A leader had been assassinated in 1865. And what to do with that million man army, some of whom were itching to attack the British in Canada? Canada fully expected to be attacked once the civil war ended. Surely the US wouldn't attack another country without cause, would they?

I would have loved to have lived in those times. There was a lot happening in North America. Heady times, as I said.

Cheers,

George


Hi George,

After over 4 years of the most horrific costly combat the world has ever seen! The US was sick of warfare! There is no way they would attack Canada back then!!!

Believe me!
MD

BTW Alaska was offered for a song! Hypothetical, if the US had taken what today is Canada, would it be the largest country in the world, topping Russia?? & George you wouldn't liked to live in those times! No NHL hockey!? ☺

----------------------------------
"The brave men, living and dead, who struggled here, have consecrated it, far above our poor power to add or detract."
Michigan Dave
Muskegon MI USA
Posts: 8302
Joined: 2006
This day in World History! Continued
5/1/2023 7:54:56 AM
Well it is May Day today or on the first Monday after May 1 and a celebration of the labouring class in many countries. It is also called International Workers' Day.

Why is May Day still so popular in many parts of the world but not here in North America?

If May Day is celebrated in your country, please weigh in to explain whether or why it is an important event in the calendar?

----------------------------------
"The brave men, living and dead, who struggled here, have consecrated it, far above our poor power to add or detract."
morris crumley
Dunwoody GA USA
Posts: 3309
Joined: 2007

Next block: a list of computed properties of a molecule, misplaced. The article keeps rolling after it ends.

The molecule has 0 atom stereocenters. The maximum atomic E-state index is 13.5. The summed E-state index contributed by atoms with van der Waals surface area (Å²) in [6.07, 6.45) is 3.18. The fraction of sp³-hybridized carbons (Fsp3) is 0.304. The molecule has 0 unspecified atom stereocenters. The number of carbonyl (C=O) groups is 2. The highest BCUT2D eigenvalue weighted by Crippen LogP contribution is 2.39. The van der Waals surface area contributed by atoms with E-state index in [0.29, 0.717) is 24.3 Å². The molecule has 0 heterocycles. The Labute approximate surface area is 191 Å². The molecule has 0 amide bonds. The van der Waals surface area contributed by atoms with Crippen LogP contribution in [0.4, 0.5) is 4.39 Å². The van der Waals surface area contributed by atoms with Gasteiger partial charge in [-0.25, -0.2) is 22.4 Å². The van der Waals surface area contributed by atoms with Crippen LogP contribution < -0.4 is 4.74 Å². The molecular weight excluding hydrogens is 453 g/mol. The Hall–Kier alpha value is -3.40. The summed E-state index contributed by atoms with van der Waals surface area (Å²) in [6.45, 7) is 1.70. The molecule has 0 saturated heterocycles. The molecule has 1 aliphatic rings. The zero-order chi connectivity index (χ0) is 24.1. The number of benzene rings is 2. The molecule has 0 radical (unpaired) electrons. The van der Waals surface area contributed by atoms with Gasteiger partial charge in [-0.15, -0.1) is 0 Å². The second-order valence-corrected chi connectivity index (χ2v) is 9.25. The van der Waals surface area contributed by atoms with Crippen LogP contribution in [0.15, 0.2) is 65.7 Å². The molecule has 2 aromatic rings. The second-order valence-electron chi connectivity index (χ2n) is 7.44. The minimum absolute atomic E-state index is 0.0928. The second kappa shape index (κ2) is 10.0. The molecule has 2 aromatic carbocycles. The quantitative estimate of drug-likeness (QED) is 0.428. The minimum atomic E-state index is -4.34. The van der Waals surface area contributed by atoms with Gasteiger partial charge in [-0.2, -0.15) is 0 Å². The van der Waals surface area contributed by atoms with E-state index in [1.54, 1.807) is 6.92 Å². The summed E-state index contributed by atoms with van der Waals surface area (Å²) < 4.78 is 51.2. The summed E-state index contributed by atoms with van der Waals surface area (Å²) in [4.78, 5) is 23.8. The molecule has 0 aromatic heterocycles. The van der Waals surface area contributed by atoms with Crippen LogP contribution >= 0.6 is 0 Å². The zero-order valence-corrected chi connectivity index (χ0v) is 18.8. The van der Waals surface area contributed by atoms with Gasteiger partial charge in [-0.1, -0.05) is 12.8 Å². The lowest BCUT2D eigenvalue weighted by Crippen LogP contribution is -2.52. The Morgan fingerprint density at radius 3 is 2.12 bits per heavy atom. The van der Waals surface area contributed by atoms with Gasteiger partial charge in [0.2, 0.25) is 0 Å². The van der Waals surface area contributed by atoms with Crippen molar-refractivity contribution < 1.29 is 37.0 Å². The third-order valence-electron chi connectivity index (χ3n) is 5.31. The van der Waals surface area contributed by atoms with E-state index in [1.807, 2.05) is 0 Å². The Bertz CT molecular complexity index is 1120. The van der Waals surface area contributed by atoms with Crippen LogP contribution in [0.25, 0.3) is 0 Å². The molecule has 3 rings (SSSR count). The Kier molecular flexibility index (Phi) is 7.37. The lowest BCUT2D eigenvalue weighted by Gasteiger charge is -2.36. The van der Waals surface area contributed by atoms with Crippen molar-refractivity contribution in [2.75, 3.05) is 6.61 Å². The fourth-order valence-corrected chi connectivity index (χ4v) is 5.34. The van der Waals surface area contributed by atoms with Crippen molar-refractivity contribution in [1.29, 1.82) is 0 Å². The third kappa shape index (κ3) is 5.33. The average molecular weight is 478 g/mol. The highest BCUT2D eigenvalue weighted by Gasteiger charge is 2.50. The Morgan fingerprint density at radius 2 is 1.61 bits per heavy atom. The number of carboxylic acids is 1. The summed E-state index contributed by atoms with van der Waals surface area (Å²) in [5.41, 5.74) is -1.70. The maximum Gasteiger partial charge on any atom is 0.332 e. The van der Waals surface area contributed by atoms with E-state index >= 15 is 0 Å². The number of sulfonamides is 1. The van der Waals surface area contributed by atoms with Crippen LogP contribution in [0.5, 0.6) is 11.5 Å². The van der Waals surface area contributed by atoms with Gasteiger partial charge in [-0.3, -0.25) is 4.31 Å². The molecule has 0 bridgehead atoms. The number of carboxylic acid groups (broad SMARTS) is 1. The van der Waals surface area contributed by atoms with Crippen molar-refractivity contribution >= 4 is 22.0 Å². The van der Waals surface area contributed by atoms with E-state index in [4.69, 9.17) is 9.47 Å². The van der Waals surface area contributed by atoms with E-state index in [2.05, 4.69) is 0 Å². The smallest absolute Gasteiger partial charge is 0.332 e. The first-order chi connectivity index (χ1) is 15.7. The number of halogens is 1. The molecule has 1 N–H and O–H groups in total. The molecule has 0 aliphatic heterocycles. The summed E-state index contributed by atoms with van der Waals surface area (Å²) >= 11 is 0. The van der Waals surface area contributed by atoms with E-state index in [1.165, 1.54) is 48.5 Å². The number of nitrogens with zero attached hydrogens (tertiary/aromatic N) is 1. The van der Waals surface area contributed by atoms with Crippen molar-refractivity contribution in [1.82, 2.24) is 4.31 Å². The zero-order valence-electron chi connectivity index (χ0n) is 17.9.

This day in World History! Continued
5/1/2023 12:33:22 PM
May Day is a remnant of the Bolshevik Revolution, a large celebration in communist countries where labor and laborers are celebrated by folks who celebrate labor...if it works under government control, not entrepreneurship and capitalism.

While we all should honor workers, it is the aspect of so many who do so also don`t want a capitalist system that makes many in capitalist and more individualist economies and markets make it a bit less grand in North American Republics, or Western democracies.

Respects, Morris
----------------------------------
"You are a $70, red-wool, pure quill military genius, or the biggest damn fool in northern Mexico."
George
Centre Hastings ON Canada
Posts: 13539
Joined: 2009
This day in World History! Continued
5/1/2023 1:11:30 PM
Quote:
Well it is May Day today or on the first Monday after May 1 and a celebration of the labouring class in many countries. It is also called International Workers' Day.

Why is May Day still so popular in many parts of the world but not here in North America?

If May Day is celebrated in your country, please weigh in to explain whether or why it is an important event in the calendar?




May Day used to be more important than it is today in Canada and especially in Québec. But interest and support for the international labour movement in Canada ebbs and flows with economics and political developments.

Ironically, I believe that the movement saw its origins in a strike action taken in Chicago in 1889, on May 1. The socialist and labour movement was holding a Congress in Paris at the time and it decided to commemorate the strike in the US. Violence did break out in Chicago and I think that the political class on this side of the pond associates the recognition of an International Labour Day on May 1 as being associated with socialist politics and communism.

May Day caught on in Canada in the early part of the 20th century and was centred in Montréal. The Canadian press had covered European May Day celebrations as violent and subversive activities. And so some members of the public and certainly many politicians looked askance at these working people who wished to celebrate on the 1st of May.

As well, the government tended to favour the Labour Day in September and so did many unions because that day always seemed to be a peaceful celebration of workers.